The economist who led the Holtham Commission on Welsh public financing is criticising Wales’ economic development policies, citing the lack of key transport authorities as an example.
Gerald Holtham, visiting professor at Cardiff Business School, claims there is a misunderstanding of the role of executive agencies which are responsible to Welsh ministers but outside the central civil service.
The Welsh Government has transferred quangos’ functions to a cautious and ‘politically hamstrung’ civil service, he suggested.
‘There is an essential role for such agencies in a modern economy, whether it be a venture capital investment fund or a transport authority with statutory powers to deliver the Cardiff city-region metro, for example,’ he writes in a Wales TUC debating document.
‘They require technical and commercial expertise and enough distance from government to take risks without being overtaken by party-political sniping.’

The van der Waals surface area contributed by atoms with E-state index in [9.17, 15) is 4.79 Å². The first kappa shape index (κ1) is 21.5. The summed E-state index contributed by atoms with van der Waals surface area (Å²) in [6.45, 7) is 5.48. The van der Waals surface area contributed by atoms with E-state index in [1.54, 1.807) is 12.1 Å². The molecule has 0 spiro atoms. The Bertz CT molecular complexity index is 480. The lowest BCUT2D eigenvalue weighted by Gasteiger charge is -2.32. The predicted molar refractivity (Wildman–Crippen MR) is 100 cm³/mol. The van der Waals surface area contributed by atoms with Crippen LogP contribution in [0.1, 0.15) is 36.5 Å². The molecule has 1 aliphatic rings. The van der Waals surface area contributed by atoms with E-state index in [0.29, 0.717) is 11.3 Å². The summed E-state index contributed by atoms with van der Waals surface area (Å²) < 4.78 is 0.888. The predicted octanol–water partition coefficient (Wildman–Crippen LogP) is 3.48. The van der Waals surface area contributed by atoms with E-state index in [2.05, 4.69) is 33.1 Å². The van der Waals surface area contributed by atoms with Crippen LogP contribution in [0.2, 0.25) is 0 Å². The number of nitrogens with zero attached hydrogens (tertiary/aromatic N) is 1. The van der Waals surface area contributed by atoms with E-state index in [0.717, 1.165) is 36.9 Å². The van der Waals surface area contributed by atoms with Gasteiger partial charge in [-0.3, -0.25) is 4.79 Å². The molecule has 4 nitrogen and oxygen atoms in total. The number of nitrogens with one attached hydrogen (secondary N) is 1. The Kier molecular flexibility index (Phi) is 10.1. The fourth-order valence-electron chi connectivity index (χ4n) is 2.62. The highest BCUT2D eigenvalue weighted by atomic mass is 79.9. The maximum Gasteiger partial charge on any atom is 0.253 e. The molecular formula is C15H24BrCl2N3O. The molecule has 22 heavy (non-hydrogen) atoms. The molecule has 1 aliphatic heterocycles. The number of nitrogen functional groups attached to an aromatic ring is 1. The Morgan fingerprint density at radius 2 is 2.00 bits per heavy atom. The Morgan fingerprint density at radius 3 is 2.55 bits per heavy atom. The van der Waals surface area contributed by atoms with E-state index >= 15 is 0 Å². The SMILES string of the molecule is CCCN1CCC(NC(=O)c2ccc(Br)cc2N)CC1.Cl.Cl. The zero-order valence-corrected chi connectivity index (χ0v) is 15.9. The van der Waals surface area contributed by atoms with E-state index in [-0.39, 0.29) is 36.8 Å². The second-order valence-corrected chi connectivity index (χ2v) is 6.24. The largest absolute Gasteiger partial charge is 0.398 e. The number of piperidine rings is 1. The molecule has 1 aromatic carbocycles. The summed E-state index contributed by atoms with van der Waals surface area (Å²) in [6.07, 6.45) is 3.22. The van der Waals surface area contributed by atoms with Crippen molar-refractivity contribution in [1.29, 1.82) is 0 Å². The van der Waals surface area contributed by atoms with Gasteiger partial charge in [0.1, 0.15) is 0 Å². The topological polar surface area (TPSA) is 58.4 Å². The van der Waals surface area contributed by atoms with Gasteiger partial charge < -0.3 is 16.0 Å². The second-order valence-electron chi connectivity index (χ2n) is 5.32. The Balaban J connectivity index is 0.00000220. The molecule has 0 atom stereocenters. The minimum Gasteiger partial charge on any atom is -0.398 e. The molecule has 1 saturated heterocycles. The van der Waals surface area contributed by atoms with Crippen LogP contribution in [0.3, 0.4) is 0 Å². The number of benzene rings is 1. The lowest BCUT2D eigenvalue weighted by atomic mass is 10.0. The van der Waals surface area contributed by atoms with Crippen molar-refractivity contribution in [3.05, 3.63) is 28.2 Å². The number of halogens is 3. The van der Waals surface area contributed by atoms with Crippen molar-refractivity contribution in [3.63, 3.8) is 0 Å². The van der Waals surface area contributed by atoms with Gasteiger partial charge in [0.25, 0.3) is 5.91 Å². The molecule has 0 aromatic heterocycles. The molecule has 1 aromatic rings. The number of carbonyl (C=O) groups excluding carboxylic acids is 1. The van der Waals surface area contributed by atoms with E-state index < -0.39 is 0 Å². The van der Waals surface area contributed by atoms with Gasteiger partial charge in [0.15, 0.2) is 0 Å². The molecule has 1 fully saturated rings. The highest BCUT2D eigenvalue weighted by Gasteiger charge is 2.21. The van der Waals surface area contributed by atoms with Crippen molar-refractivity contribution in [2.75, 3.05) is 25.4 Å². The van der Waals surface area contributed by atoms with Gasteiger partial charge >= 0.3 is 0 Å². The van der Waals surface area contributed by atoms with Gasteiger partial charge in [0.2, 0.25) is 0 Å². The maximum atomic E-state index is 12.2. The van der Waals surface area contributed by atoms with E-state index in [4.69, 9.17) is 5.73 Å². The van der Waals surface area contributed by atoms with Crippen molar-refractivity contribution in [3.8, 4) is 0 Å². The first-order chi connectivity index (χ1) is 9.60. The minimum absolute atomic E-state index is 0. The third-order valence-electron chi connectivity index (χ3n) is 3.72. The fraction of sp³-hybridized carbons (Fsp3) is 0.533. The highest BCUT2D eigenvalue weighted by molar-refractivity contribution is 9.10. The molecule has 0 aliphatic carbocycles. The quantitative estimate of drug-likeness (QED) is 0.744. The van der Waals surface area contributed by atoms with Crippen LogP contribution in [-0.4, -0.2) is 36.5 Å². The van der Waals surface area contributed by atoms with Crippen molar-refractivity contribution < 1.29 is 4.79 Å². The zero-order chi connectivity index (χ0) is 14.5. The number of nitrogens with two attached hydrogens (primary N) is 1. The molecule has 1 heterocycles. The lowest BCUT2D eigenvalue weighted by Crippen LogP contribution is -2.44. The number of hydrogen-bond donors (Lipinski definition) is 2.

He also warns that, in small countries, big businesses can have a disproportionate influence on politicians with no business experience.
The Cardiff city-region metro plan has partially replaced the Regional Transport Plan of the South East Wales Transport Alliance, which represented 10 unitary authorities but was abolished last year. Only five unitary authorities have places on the current city region board, which includes business and university representatives.
Mr Holtham praised the Welsh Government for its past caution on the Private Finance Initiative, which leaves debt servicing costs of 1% for Wales compared with 5% for Scotland. He says Wales should now exploit cheap finance and contractors ‘scrambling for business’ to invest more heavily now.